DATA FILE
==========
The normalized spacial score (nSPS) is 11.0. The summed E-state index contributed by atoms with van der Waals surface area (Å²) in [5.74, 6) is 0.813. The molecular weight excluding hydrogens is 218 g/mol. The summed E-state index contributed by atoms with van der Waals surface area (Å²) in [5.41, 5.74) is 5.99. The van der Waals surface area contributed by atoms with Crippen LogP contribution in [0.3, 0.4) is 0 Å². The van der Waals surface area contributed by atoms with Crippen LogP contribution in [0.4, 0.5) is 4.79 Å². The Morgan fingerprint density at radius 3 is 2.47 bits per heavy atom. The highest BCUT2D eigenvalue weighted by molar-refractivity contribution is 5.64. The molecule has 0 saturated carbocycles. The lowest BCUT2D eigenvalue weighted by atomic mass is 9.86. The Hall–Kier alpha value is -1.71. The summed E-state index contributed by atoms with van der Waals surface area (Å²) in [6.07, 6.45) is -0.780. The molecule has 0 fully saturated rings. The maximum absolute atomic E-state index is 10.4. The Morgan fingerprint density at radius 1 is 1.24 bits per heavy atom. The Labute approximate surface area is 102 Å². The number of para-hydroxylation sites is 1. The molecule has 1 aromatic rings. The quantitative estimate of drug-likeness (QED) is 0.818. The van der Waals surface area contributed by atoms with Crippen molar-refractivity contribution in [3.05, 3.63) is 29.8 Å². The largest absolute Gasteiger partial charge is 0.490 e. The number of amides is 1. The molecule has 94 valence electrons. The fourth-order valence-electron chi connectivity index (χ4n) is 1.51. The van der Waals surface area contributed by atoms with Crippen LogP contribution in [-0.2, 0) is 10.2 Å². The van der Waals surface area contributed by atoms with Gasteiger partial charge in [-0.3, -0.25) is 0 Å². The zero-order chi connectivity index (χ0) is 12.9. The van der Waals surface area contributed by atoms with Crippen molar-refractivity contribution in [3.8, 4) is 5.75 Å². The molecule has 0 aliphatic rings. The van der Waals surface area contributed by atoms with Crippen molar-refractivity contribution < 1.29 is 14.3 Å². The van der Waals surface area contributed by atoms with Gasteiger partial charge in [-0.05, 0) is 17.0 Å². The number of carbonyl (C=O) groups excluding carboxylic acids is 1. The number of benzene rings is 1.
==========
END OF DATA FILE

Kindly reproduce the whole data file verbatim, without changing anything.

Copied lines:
The normalized spacial score (nSPS) is 11.0. The summed E-state index contributed by atoms with van der Waals surface area (Å²) in [5.74, 6) is 0.813. The molecular weight excluding hydrogens is 218 g/mol. The summed E-state index contributed by atoms with van der Waals surface area (Å²) in [5.41, 5.74) is 5.99. The van der Waals surface area contributed by atoms with Crippen LogP contribution in [0.3, 0.4) is 0 Å². The van der Waals surface area contributed by atoms with Crippen LogP contribution in [0.4, 0.5) is 4.79 Å². The Morgan fingerprint density at radius 3 is 2.47 bits per heavy atom. The highest BCUT2D eigenvalue weighted by molar-refractivity contribution is 5.64. The molecule has 0 saturated carbocycles. The lowest BCUT2D eigenvalue weighted by atomic mass is 9.86. The Hall–Kier alpha value is -1.71. The summed E-state index contributed by atoms with van der Waals surface area (Å²) in [6.07, 6.45) is -0.780. The molecule has 0 fully saturated rings. The maximum absolute atomic E-state index is 10.4. The Morgan fingerprint density at radius 1 is 1.24 bits per heavy atom. The Labute approximate surface area is 102 Å². The number of para-hydroxylation sites is 1. The molecule has 1 aromatic rings. The quantitative estimate of drug-likeness (QED) is 0.818. The van der Waals surface area contributed by atoms with Crippen molar-refractivity contribution in [3.05, 3.63) is 29.8 Å². The largest absolute Gasteiger partial charge is 0.490 e. The number of amides is 1. The molecule has 94 valence electrons. The fourth-order valence-electron chi connectivity index (χ4n) is 1.51. The van der Waals surface area contributed by atoms with Crippen LogP contribution in [-0.2, 0) is 10.2 Å². The van der Waals surface area contributed by atoms with Gasteiger partial charge in [-0.3, -0.25) is 0 Å². The zero-order chi connectivity index (χ0) is 12.9. The van der Waals surface area contributed by atoms with Crippen molar-refractivity contribution in [3.8, 4) is 5.75 Å². The molecule has 0 aliphatic rings. The van der Waals surface area contributed by atoms with Crippen molar-refractivity contribution < 1.29 is 14.3 Å². The van der Waals surface area contributed by atoms with Gasteiger partial charge in [-0.05, 0) is 17.0 Å². The number of carbonyl (C=O) groups excluding carboxylic acids is 1. The number of benzene rings is 1.